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JAN 22 2016

Govt turns to irrigation pumps to ease crippling power debt

  • Economic Times, ET Bureau / Hyderabad
  • Created: Fri 22nd JAN 2016

A plan to replace 3 crore water pumps for farmers may cut electricity used for irrigation by about a third, according to the country’s power minister.

The pumps will be replaced over a three-year period, power minister Piyush Goyal said in New Delhi on 18 January, after meeting with manufacturers, including Crompton Greaves Ltd. and Shakti Pumps India Ltd. The efficiency effort is part of Prime Minister Narendra Modi’s plan to reform the country’s electricity sector and make regional retailers, which have accumulated debt of more than Rs5 trillion, profitable.

In the first phase, 2 crore pumps that draw power from the grid will be replaced, cutting about 5,100 crore kilowatt hours of power for annual savings of Rs20,400 crore ($3 billion) based on electricity costs of Rs4 per kilowatt hour, according to Energy Efficiency Services Ltd. managing director Saurabh Kumar.

The company is a joint venture of four state-run power companies and will pay up-front costs for replacing the pumps and will be repaid out of savings from the corresponding decline in electricity use, Kumar said. Another 1 crore pumps that run on diesel will be replaced in the second phase of the programme, according to Kumar.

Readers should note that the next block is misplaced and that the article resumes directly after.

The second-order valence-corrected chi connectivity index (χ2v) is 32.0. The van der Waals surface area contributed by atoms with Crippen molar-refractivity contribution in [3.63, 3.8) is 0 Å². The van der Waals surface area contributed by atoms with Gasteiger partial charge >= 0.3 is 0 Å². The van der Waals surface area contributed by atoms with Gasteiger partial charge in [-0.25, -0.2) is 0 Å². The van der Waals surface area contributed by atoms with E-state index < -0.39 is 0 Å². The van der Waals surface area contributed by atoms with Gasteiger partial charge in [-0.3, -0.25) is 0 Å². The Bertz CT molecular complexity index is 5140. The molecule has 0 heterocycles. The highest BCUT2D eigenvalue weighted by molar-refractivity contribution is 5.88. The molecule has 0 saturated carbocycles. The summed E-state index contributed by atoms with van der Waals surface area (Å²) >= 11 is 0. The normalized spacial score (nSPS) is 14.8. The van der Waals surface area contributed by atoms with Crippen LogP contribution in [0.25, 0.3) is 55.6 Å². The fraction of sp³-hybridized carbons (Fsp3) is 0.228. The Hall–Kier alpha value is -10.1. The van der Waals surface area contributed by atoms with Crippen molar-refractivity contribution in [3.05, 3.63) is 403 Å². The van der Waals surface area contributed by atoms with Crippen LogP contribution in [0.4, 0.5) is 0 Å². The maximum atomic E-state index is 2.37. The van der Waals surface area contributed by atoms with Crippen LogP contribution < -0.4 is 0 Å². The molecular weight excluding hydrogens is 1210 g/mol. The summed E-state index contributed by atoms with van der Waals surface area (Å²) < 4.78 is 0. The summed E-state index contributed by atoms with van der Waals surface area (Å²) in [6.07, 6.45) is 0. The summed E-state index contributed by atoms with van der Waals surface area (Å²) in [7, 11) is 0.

Farming accounted for about 22% of total electricity sales from power retailers in the year ended March 2014, according to data from state-run Power Finance Corp. Almost 70% of India’s 130 crore people live in rural areas and depend directly or indirectly on farming for a living.

Retail power providers are forced by their state governments to sell electricity at subsidized rates, leading to losses and undermining their ability to repay debt. Starved of funds, the retailers often cut purchases, leading to blackouts, even as power plants remain idle. The government has also distributed more than 5 crore LED bulbs, which it says saves more than 1.7 crore kilowatt hours of power daily.

About 45% of all farmland is irrigated by drawing water from dams and underground, while the rest of the irrigation need is met by the annual rainy season, known as the monsoon.


Delhi TOTAL Finance Grid Diesel Energy Joint Venture Rural Energy Efficiency Power Electricity India

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